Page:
Swine Influenza Death Toll Reaches Nine in Mexico
The swine influenza outbreak in Mexico claimed its ninth life Tuesday as H1N1 continues to account for 90 percent of detected cases of flu in the country. According to Big Pond News, the total confirmed number of swine flu cases in the country currently totals 573.
That’s up by more than 200 cases since last Thursday, when the total reached 333. Still, Mexican health authorities are denying that the situation constitutes an emergency. They have been tracking the outbreak’s progress since December.
The Associated Press reported that the federal education ministry was planning to screen elementary school children for H1N1 Wednesday, but later retracted and said it would only screen children who exhibited symptoms of the virus. A few schools in Mexico City have closed due to the threat, but the government emphasized that they were private schools and the closures were not the result of government action.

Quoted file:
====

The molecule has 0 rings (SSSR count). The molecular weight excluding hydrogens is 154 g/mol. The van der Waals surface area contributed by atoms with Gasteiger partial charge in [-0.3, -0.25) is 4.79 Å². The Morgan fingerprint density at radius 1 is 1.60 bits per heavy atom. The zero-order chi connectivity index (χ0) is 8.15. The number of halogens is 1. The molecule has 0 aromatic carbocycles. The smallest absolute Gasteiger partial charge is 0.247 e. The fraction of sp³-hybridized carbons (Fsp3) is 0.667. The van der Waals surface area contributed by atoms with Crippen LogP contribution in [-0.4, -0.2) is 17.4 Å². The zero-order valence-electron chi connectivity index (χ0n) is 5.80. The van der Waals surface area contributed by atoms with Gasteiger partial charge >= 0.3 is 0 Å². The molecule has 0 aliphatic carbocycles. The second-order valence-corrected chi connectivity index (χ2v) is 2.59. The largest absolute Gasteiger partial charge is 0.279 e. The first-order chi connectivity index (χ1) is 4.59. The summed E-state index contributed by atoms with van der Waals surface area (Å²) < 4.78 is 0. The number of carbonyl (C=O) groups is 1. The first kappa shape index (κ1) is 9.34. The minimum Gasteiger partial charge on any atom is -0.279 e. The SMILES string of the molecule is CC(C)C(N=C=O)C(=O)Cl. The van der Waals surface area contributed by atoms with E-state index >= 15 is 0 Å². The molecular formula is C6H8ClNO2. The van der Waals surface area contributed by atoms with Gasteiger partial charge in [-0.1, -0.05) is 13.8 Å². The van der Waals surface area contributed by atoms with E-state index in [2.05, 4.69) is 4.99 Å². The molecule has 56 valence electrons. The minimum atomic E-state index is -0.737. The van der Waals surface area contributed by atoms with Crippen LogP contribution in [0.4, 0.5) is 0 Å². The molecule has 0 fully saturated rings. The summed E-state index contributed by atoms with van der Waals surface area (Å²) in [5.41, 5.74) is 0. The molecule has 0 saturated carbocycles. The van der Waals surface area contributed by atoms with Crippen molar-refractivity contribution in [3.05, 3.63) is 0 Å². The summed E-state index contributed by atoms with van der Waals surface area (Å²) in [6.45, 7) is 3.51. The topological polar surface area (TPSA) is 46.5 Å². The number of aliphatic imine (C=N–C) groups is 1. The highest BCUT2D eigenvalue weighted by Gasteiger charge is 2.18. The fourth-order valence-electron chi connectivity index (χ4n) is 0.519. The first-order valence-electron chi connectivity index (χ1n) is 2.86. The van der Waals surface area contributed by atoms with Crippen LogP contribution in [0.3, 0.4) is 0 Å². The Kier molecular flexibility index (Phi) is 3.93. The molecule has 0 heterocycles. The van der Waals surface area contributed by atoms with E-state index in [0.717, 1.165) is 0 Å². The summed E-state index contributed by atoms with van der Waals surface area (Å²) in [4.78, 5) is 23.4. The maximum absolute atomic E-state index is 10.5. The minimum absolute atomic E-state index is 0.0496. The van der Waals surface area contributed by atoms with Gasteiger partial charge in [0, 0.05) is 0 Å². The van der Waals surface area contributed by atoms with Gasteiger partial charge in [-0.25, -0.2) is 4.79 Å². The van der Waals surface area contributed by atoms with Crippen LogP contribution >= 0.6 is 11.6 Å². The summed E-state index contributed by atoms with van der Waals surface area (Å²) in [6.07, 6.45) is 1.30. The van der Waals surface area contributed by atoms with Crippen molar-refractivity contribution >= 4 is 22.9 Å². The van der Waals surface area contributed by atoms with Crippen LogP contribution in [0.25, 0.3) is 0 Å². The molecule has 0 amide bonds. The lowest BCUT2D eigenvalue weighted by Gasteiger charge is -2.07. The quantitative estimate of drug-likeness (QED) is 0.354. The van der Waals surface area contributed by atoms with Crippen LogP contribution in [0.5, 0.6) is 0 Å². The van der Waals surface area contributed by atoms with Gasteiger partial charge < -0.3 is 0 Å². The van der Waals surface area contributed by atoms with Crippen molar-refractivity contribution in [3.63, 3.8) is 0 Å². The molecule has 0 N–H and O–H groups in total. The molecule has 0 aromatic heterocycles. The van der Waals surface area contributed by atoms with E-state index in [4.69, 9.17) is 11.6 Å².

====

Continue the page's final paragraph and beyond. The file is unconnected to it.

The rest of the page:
The outbreak is a resurgence of the H1N1 virus that first hit Mexico and the United States in April 2009. In that strain, more than 1,250 Mexicans died before the World Health Organization declared the pandemic over in 2010.
In the United States, a different strain of swine flu is taking root. While H1N1 is now considered a seasonal flu, the U.S. Centers for Disease Control and Prevention are preparing for a strain known as H3N2.